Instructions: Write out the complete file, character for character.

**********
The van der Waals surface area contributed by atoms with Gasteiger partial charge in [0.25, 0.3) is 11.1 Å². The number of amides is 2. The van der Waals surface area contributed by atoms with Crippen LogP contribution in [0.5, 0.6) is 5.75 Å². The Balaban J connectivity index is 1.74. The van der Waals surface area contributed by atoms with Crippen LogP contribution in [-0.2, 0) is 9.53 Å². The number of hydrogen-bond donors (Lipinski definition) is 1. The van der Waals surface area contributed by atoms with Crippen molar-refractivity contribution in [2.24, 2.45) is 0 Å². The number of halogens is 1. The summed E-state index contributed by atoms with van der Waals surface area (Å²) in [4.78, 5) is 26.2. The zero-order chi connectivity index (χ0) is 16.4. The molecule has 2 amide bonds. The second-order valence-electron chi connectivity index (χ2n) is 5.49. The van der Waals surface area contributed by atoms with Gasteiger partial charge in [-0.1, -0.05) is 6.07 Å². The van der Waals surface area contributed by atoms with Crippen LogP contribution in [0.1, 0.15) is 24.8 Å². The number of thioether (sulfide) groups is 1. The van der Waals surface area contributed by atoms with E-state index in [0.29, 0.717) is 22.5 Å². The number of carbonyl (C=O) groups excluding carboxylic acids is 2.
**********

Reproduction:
The van der Waals surface area contributed by atoms with Gasteiger partial charge in [0.25, 0.3) is 11.1 Å². The number of amides is 2. The van der Waals surface area contributed by atoms with Crippen LogP contribution in [0.5, 0.6) is 5.75 Å². The Balaban J connectivity index is 1.74. The van der Waals surface area contributed by atoms with Crippen LogP contribution in [-0.2, 0) is 9.53 Å². The number of hydrogen-bond donors (Lipinski definition) is 1. The van der Waals surface area contributed by atoms with Crippen molar-refractivity contribution in [2.24, 2.45) is 0 Å². The number of halogens is 1. The summed E-state index contributed by atoms with van der Waals surface area (Å²) in [4.78, 5) is 26.2. The zero-order chi connectivity index (χ0) is 16.4. The molecule has 2 amide bonds. The second-order valence-electron chi connectivity index (χ2n) is 5.49. The van der Waals surface area contributed by atoms with Gasteiger partial charge in [-0.1, -0.05) is 6.07 Å². The van der Waals surface area contributed by atoms with Crippen LogP contribution in [0.1, 0.15) is 24.8 Å². The number of thioether (sulfide) groups is 1. The van der Waals surface area contributed by atoms with E-state index in [0.29, 0.717) is 22.5 Å². The number of carbonyl (C=O) groups excluding carboxylic acids is 2.